The 7 Most Badass Marine Corps Mottos

History
U.S. Marines with Lima Company, Battalion Landing Team 3rd Battalion, 1st Marine Regiment, 15th Marine Expeditionary Unit, stretch out after physical training on the flight deck of the USS Essex (LHD-2) off the coast of San Diego March 19, 2015.
U.S. Marine Corps photo by Cpl. Elize McKelvey

Marines take pride in our heritage. Every Marine knows the Corps’ motto: Semper Fidelis, and we’re all quick to correct someone when they call us soldiers or sailors.


Nobody ever calls us airmen.

Related: 8 Unbelievable Stories From The Second Battle Of Fallujah »

This pride in the Corps extends to individual units and shows up in crests, unit coins, nicknames, and in unit mottos.

Here are the 7 most badass Marine Corps unit mottos. Prepare to be motivated.

Balls Of The Corps.

3rd Battalion, 1st Marines, also called “The Thundering Third,” is an infantry battalion stationed at Camp Pendleton, California. The chairman of the Joint Chiefs of Staff, Gen. Joseph Dunford, was a company commander with the unit in 1978.

Retreat Hell.

With a combat record stretching back to World War I, the Camp Pendleton-based 2nd Battalion, 5th Marines is the most decorated battalion in Marine Corps history. The unit’s motto comes from the Battle of Belleau Wood in World War I. When a French officer told Capt. Lloyd Williams that his unit should retreat from the defensive line he replied: “Retreat? Hell, we just got here!”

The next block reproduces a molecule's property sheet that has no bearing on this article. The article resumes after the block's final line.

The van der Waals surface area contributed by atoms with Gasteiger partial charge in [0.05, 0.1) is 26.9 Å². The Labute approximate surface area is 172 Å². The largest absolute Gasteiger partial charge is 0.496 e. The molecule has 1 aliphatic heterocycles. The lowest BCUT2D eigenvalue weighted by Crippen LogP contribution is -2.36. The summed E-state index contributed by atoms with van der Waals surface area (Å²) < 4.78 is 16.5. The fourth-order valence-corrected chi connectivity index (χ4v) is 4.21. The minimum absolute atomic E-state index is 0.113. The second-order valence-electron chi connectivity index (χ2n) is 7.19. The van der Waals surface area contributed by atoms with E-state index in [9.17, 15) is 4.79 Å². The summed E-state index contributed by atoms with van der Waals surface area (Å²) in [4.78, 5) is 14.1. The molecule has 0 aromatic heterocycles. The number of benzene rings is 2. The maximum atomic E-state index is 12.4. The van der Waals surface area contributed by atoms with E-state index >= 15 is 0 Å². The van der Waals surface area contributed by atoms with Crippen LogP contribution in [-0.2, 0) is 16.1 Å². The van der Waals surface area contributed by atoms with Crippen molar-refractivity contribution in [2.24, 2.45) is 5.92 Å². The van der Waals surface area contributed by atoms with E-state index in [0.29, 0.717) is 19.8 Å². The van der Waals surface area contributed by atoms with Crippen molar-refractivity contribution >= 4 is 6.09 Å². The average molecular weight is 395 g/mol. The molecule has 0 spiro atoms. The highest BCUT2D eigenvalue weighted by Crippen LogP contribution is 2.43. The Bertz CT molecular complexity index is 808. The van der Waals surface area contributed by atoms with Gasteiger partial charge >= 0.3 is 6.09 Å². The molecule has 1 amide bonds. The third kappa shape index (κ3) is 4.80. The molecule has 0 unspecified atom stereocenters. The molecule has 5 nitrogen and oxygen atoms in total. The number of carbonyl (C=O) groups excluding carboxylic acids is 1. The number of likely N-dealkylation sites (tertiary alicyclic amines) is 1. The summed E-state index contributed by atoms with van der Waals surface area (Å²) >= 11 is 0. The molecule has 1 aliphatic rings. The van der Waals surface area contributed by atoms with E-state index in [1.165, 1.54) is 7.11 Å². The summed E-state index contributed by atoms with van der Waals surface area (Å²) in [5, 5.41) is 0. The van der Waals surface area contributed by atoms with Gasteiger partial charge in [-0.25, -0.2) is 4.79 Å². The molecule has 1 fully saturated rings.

Make peace or die.

Another infantry battalion with 5th Marines, the battalion has served in every single major conflict the United States has been involved in since it was formed in 1914.

God fights on the side with the best artillery.

While the motto for 3rd Battalion, 11th Marines is officially “Semper Flexibils,” a play on the Corps motto and meaning “Always Flexible,” the artillery unit’s insignia bears the fitting phrase: “God fights on the side with the best artillery. God fights with Third Battalion.”

1/6 HARD.

The Camp Lejeune, North Carolina-based infantry unit, 1st Battalion, 6th Marines served in World War I at the Battle of Belleau Wood, fought at Guadalcanal and Tarawa during World War II, and served in the Global War on Terror, seeing combat in Iraq and Afghanistan.

Mors Ex Tenebris: Death From Darkness.